"Nascimento transcends sound barrier", read the headline of "The Boston Globe", when commenting the tour 1986, which led more than 100 thousand people to concerts given in 21 cities in the United States, Canada, France, Denmark, England and Spain.

If Milton's voice can transcend the sound barrier, as the newspaper states, the success of this work, specially after this trip abroad, transcends important boundaries for Brazilian music, which contaminates audiences of all languages and ages, and showcases an art form of universal reach, without losing the strength that comes from its Brazilian roots.

"Singing was seeking the way to the Sun" (Nascimento and Brant). This search, which began in the 1960's in Belo Horizonte, has always been persistent and, several times, harsh. Today, after more than 20 years, audiences of all corners of Brazil, from the Oiapoque to the Chuí; from several regions of the United States - from coast to coast -, or from several countries all over the world get hyped when they hear Milton's singing and can seem him illuminated, in a trajectory that "is the way to the Sun". Or the heart of any person, anywhere in the globe, who searches, honestly, the true and permanent values of life. "My music is my life, and my life is to sing whatever else lies within me" says the artist.

In the United States, with performances in Austin, Los Angeles, San Francisco, Denver, Detroit, Chicago, New York (2 nights) and Boston, Milton always found packed theatres and more: his LP "Encontros e Despedidas", which held the 32nd place in the Jazz section of Billboard, climbed in only 3 weeks to the 7th post of the top selling albums in the US. An unheard of achievement, if we take into account that the record was totally produced in Brazil, and recorded in Portuguese.

Success still held other surprises in North America. The greatest names in Jazz of the time, such as Wayne Shorter, Herbie Hancock, Chick COrea and Bob McFerrin didn't let the opportunity slide by: knowing of Milton's work's quality, several of them did not hesitate to going on stage with him and lending from their talents, playing together in several concerts. The same happened in Montreal, in Canada, where Milton took part in the International Jazz Festival, opened by the fantastic Ella Fitzgerald.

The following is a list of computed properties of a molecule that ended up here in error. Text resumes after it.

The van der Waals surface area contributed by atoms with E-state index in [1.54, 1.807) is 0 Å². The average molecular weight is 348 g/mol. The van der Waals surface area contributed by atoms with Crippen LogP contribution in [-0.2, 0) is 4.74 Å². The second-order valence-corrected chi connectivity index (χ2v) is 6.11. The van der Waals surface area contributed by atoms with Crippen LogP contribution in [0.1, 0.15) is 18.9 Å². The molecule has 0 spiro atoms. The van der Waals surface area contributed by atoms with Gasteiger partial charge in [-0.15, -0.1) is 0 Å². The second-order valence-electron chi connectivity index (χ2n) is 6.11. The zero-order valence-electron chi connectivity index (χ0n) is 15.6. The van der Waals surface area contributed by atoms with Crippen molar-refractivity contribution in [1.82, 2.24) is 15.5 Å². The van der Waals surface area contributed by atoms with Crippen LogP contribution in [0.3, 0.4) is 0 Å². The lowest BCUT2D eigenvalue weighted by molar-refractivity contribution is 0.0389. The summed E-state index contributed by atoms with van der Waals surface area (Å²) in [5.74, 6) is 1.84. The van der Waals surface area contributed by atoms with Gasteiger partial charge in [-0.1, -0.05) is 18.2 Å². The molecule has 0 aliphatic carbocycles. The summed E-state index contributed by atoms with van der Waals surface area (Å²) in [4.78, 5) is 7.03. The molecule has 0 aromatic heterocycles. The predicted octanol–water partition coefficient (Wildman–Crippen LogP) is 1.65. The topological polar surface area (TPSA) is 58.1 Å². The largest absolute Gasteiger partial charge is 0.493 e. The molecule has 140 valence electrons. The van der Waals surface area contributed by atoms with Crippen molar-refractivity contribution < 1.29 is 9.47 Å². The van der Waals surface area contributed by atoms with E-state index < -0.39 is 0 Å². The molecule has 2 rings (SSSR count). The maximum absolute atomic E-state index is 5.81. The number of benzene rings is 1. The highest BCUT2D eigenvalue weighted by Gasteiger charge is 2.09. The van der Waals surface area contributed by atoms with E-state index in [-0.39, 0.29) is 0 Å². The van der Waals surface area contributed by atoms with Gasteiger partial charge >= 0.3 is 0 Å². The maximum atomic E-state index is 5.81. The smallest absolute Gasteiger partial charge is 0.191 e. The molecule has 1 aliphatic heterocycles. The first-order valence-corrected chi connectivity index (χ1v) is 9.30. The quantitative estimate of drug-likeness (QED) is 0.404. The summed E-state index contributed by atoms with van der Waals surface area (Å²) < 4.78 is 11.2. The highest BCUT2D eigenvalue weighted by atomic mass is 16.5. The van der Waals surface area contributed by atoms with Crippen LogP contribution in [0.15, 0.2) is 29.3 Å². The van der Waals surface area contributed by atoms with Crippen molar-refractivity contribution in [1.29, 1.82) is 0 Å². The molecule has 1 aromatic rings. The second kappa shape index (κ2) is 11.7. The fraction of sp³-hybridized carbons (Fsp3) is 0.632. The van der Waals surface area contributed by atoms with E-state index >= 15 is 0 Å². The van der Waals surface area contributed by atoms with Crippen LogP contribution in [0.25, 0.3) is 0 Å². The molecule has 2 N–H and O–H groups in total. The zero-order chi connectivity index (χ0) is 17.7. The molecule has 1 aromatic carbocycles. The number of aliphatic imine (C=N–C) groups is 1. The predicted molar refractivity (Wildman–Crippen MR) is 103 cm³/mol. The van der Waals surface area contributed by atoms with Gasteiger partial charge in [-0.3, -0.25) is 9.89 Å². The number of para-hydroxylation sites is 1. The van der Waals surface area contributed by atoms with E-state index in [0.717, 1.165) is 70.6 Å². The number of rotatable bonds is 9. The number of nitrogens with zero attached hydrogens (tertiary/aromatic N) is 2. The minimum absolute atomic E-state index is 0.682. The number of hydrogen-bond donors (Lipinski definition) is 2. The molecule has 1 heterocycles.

Copenhague's skies were cloudy and a fresh breeze blew in the awe-inspiring Parliament Plaza. But none of these signs were enough to stop 14 thousand people from filling the square to wait for Milton Nascimento. A very special crowd for Milton, who performed for the fourth time in Denmark, a country with a culture as different from ours as could be, and in Copenhague, enchanted city, worthy of its Tivoly Park and the magical storyteller immortal Andersen. The concert lasted for more than an hour, and took place under pouring rain. But the show went on, and nobody left. The square looked even more beautiful, colored by the thousands of umbrellas of people dancing to the sound of Maria Maria, or Nos Bailes da Vida. In every newspaper and TV channels, just and generous spaces were granted to applaud the strength of Brazilian music. In one, a curious title read:
"Fourteen thousand people in the wet concert".

In Paris, Milton participated in the Festival Coleurs Bresil, a joint operation by the Ministries for culture of both Brazil and France. When arriving to the Zenith Theatre, Milton encountered yet again his friend and "brother" Wayne Shorter, with his sax ready to come into action. Later, in the south of France, in a town called Vienne, a concert in an immense roman amphitheater, with its benches of secular stones. In the dark night, the crowd watched the show in silence. Milton's voice cut the night, and nested in the hearts, flowed through the veins and arteries, and at the end, exploded through the pores, making people dance and sing together, lighting up the night with thousands of little lights, made with matches and lighters. The tall benches got mixed up with the sky, and, for that night, Vienne had more stars.

In London, where he performed for the first time, the expectation was immense. But nothing was different there. Although it rained on the night of the concert, the Odeon Hammersmith Theatre was packed. Backstage, before the show, Milton was hugged by Sting, who wished all kinds of success. And during the show, one thing consolidated his absolute success: right up front, in one of the first rows, Milton was applauded by one very special Englishman: Mick Jagger.

In Spain, a lot of heat. In Barcelona, Madrid, Avila, Segovia, Valencia, Aviles... But the hottest warmth came from the heart of people. It was hot in the Mediterranean voice of Maria Del Mar Bonet, a Spanish singer from the region of Cataluña, successful for her beautiful voice and the strength of the songs sung. Songs that speak of simple and profound things: things of the life of the people from her motherland, things from the heart. She and Milton performed together. And Milton also presented, besides his band, the mineiro group Uakti. In Madrid, in the gardens of the Royal Palace, opened specially for that specific concert, another special appearance: Pat Metheny, who was in Rome, heard of Milton's concert and no sooner took a plane and brought his amazing guitar to the show. Applauses from everywhere. Deliriums, even from the public.

Standing. Asking for more and storming through the Spanish night.